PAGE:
Devil’s Bridge, Big Desert of Tatev, Tandzatap Village and Tatev Monastery

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Devil’s Bridge, Big Desert of Tatev, Tandzatap Village and Tatev Monastery is a 15.9 kilometer lightly trafficked out and back trail located near Tatev, Kotayk', Armenia that features a river. The trail is rated as moderate and primarily used for hiking.

DISTANCE
15.9 km
ELEVATION GAIN
768 m
ROUTE TYPE
Out & Back

hiking

river

views

wild flowers

wildlife

historic site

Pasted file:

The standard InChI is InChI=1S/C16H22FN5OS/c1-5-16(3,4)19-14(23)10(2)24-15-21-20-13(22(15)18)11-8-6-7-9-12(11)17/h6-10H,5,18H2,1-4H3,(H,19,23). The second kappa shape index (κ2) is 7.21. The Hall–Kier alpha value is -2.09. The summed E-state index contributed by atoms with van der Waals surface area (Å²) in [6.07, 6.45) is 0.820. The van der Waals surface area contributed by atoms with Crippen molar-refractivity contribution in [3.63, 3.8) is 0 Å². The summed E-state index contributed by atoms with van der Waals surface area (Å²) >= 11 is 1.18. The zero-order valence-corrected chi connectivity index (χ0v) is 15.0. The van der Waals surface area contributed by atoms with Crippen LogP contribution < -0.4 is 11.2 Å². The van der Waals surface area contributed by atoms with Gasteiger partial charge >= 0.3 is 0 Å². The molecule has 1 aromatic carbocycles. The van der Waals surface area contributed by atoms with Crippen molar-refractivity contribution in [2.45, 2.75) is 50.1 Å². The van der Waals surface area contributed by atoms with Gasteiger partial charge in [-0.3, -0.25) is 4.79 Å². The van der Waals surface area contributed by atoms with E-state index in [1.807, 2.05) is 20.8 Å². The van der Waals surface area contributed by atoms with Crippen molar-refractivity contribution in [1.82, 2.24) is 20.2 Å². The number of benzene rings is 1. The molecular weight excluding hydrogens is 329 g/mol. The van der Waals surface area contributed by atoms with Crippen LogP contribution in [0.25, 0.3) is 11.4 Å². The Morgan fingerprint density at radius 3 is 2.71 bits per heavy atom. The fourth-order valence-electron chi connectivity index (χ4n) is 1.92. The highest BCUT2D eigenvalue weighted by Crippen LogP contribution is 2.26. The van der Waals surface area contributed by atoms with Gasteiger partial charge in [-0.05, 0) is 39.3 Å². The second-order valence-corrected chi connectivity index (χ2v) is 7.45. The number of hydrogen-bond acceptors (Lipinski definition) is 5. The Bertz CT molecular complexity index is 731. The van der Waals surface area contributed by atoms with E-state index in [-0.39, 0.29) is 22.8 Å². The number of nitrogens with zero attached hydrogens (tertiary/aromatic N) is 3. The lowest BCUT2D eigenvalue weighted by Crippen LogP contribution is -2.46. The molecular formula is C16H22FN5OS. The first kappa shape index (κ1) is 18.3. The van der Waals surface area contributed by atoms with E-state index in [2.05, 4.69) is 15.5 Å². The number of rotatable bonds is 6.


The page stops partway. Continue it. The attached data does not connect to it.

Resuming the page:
This hike begin at the Devil’s Gorge and leads to the Big Desert of Tatev, on the bank of the Vorotan River. Climbing up the Gorge you can admire splendid views, in a trail surrounded by vineyards, pear and apple orchards (which can be enjoyed in the autumn). Reaching Tandzatav village and passing through the narrow streets, the hike leads out of the village and over an old bridge, to the medieval Tatev Monastery (which was and is still considered the largest spiritual and cultural center of the Syunik province). The route returns via Tatev village. Several important places located on the way, but not included in the route, are also worth visiting: Noravank (Yeghegnadzor), Zorats Karer (Sisian), the Wings of Tatev ropeway (Halidzor village), and the Tatev Monastery. It is advisable to take these trails from the same area. From Tatev village, for instance, there are B&Bs and other forms of accommodation where overnight stays and meals can be organized. For a magnificent view of the Aramazd and Bargushat mountain ranges, try the B&B located behind the St Minas church. Devil's Bridge, located 150m above the Vorotan river, is considered one of the natural wonders of Armenia. It is a natural “roof” that overhangs the frantic waters beneath. The Gorge, with two steep yellow-red slopes, stretches down to meet the edges of the bridge. The cliffs are so close to each other that they create just a narrow corridor, 180-200 meters in width. There are mineral springs on and around the Bridge, which exert 500-600 thousand liters of water per day, at a temperature of 25°C. The travertine pillars accumulated under the bridge are created by soluble calcium and other salt types that fall into the mineral waters in the depth of the bridge. For centuries, people used this water for various purposes, especially for the treatment of rheumatic diseases. Formerly, at a loss for an explanation of its geological processes, locals simply considered it the devil's deed, giving this formation its name. Big Desert of Tatev (Big Hermitage of Tatev) is a medieval Armenian monastery on the Vorotan riverbank. It is one of the most valuable complexes of the late Middle Ages. Before becoming a great religious and educational center in the XVII century, it played a military role in the XVIII century during the liberation struggle organized by Davit Bek. The monastery was built after the destruction of the Harants desert (located on the southern side of the same gorge). In 1660, the Religious Order there moved to a new place and built the Big Desert of Tatev. Tall rectangular walls surround the Big Desert of Tatev. On the southwest of the Desert is Surb Astvatsatsin, a church made of polished basalt in 1,663. Beside it is a narthex-hall (built by Melik Yegan in 1743) and a domed small mausoleum (the likely burial ground of the Desert’s founder, Aristakes Vardapet). On the east side of the church is a spring and semi-ruined buildings, while on the south stands the refectory with its kitchen, and some living quarters. In the yard there is another group of residential rooms. Tandzatap is a village located by the Vorotan river, in the Aghandzuget river gorge. Tatev Monastery is a IV century complex that was once a religious and cultural center. In the 8th century, it was named after Eustateus (Tateos) - Thaddeus apostle’s pupil, who preached Christianity in Syunik and was martyred there. In the 14th century, the Tatev monastery was one of the centers of Armenian culture, wherein a painting school, library and University operated. Between 1381-1387, during Tamerlane's invasion of Syunik, Tatev monastery was robbed and burned, losing a considerable portion of its estates. In the late Middle Ages, a gavit (narthex) and a belfry were built on the western side of the large temple. The school of Tatev survived until the 20th century until it was destroyed at the beginning of the century (and later found during excavations in 1981-1982). In 1974-1998 the complex was entirely reconstructed. After completing the construction of the Tatev monastery, the stonemason master required two sliver planers from the workers. Upon receiving them, the master kissed them each and said, “Let the Holy Spirit give us wings” (“ta tev” in Armenian). Suddenly, wings grew on his shoulders and the master flew away. The workers, who were unable to remove the existing wooden supports without the master, eventually learned that the master was in Constantinople, and sent someone to fetch him. The master refused to return and simply explained the way to take them off. Thus, the monastery gained its name - Tatev, the way the master pronounced it.